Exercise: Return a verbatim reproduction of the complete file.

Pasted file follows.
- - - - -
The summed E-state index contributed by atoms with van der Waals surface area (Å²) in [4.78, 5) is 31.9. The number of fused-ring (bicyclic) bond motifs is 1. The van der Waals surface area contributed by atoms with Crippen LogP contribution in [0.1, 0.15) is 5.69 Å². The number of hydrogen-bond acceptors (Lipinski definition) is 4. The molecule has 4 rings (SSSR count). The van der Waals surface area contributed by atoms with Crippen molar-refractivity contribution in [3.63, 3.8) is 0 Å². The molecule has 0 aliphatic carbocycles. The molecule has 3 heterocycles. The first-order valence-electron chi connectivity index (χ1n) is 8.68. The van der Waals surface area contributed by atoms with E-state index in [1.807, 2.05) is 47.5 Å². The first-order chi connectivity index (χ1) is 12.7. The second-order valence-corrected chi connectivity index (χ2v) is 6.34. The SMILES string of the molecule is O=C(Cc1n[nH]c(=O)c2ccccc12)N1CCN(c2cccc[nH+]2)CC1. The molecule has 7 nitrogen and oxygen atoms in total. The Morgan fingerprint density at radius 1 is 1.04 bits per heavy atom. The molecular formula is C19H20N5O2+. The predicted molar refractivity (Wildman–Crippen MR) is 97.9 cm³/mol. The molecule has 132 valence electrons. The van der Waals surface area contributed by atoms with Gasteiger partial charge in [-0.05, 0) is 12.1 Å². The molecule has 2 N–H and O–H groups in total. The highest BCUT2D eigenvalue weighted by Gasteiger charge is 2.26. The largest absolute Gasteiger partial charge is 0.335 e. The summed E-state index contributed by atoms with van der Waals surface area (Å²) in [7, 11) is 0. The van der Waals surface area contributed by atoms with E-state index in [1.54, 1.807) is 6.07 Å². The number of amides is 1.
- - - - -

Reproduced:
The summed E-state index contributed by atoms with van der Waals surface area (Å²) in [4.78, 5) is 31.9. The number of fused-ring (bicyclic) bond motifs is 1. The van der Waals surface area contributed by atoms with Crippen LogP contribution in [0.1, 0.15) is 5.69 Å². The number of hydrogen-bond acceptors (Lipinski definition) is 4. The molecule has 4 rings (SSSR count). The van der Waals surface area contributed by atoms with Crippen molar-refractivity contribution in [3.63, 3.8) is 0 Å². The molecule has 0 aliphatic carbocycles. The molecule has 3 heterocycles. The first-order valence-electron chi connectivity index (χ1n) is 8.68. The van der Waals surface area contributed by atoms with E-state index in [1.807, 2.05) is 47.5 Å². The first-order chi connectivity index (χ1) is 12.7. The second-order valence-corrected chi connectivity index (χ2v) is 6.34. The SMILES string of the molecule is O=C(Cc1n[nH]c(=O)c2ccccc12)N1CCN(c2cccc[nH+]2)CC1. The molecule has 7 nitrogen and oxygen atoms in total. The Morgan fingerprint density at radius 1 is 1.04 bits per heavy atom. The molecular formula is C19H20N5O2+. The predicted molar refractivity (Wildman–Crippen MR) is 97.9 cm³/mol. The molecule has 132 valence electrons. The van der Waals surface area contributed by atoms with Gasteiger partial charge in [-0.05, 0) is 12.1 Å². The molecule has 2 N–H and O–H groups in total. The highest BCUT2D eigenvalue weighted by Gasteiger charge is 2.26. The largest absolute Gasteiger partial charge is 0.335 e. The summed E-state index contributed by atoms with van der Waals surface area (Å²) in [7, 11) is 0. The van der Waals surface area contributed by atoms with E-state index in [1.54, 1.807) is 6.07 Å². The number of amides is 1.